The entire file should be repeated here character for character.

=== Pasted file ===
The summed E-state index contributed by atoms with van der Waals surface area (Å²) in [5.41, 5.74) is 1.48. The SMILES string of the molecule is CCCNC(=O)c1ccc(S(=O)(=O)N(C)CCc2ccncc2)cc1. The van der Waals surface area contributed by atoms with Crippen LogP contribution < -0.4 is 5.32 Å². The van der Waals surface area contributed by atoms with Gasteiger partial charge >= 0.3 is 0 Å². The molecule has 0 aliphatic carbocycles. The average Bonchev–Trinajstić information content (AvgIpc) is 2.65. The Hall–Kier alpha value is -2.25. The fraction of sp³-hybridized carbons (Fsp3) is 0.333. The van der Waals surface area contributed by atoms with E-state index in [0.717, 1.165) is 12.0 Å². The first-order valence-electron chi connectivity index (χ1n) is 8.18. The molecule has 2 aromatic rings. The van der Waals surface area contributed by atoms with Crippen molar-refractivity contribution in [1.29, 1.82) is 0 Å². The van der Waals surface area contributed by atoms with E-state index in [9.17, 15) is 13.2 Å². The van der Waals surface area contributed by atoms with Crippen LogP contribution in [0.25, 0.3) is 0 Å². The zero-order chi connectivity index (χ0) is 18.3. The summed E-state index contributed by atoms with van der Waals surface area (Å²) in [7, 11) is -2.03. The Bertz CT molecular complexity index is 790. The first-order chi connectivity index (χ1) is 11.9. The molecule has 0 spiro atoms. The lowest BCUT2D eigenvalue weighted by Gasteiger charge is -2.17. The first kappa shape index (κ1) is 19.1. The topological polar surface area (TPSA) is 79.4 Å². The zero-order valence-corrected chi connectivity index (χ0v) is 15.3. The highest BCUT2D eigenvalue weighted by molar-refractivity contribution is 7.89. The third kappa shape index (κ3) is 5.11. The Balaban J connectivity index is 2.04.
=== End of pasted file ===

The summed E-state index contributed by atoms with van der Waals surface area (Å²) in [5.41, 5.74) is 1.48. The SMILES string of the molecule is CCCNC(=O)c1ccc(S(=O)(=O)N(C)CCc2ccncc2)cc1. The van der Waals surface area contributed by atoms with Crippen LogP contribution < -0.4 is 5.32 Å². The van der Waals surface area contributed by atoms with Gasteiger partial charge >= 0.3 is 0 Å². The molecule has 0 aliphatic carbocycles. The average Bonchev–Trinajstić information content (AvgIpc) is 2.65. The Hall–Kier alpha value is -2.25. The fraction of sp³-hybridized carbons (Fsp3) is 0.333. The van der Waals surface area contributed by atoms with E-state index in [0.717, 1.165) is 12.0 Å². The first-order valence-electron chi connectivity index (χ1n) is 8.18. The molecule has 2 aromatic rings. The van der Waals surface area contributed by atoms with Crippen molar-refractivity contribution in [1.29, 1.82) is 0 Å². The van der Waals surface area contributed by atoms with E-state index in [9.17, 15) is 13.2 Å². The van der Waals surface area contributed by atoms with Crippen LogP contribution in [0.25, 0.3) is 0 Å². The zero-order chi connectivity index (χ0) is 18.3. The summed E-state index contributed by atoms with van der Waals surface area (Å²) in [7, 11) is -2.03. The Bertz CT molecular complexity index is 790. The first-order chi connectivity index (χ1) is 11.9. The molecule has 0 spiro atoms. The lowest BCUT2D eigenvalue weighted by Gasteiger charge is -2.17. The first kappa shape index (κ1) is 19.1. The topological polar surface area (TPSA) is 79.4 Å². The zero-order valence-corrected chi connectivity index (χ0v) is 15.3. The highest BCUT2D eigenvalue weighted by molar-refractivity contribution is 7.89. The third kappa shape index (κ3) is 5.11. The Balaban J connectivity index is 2.04.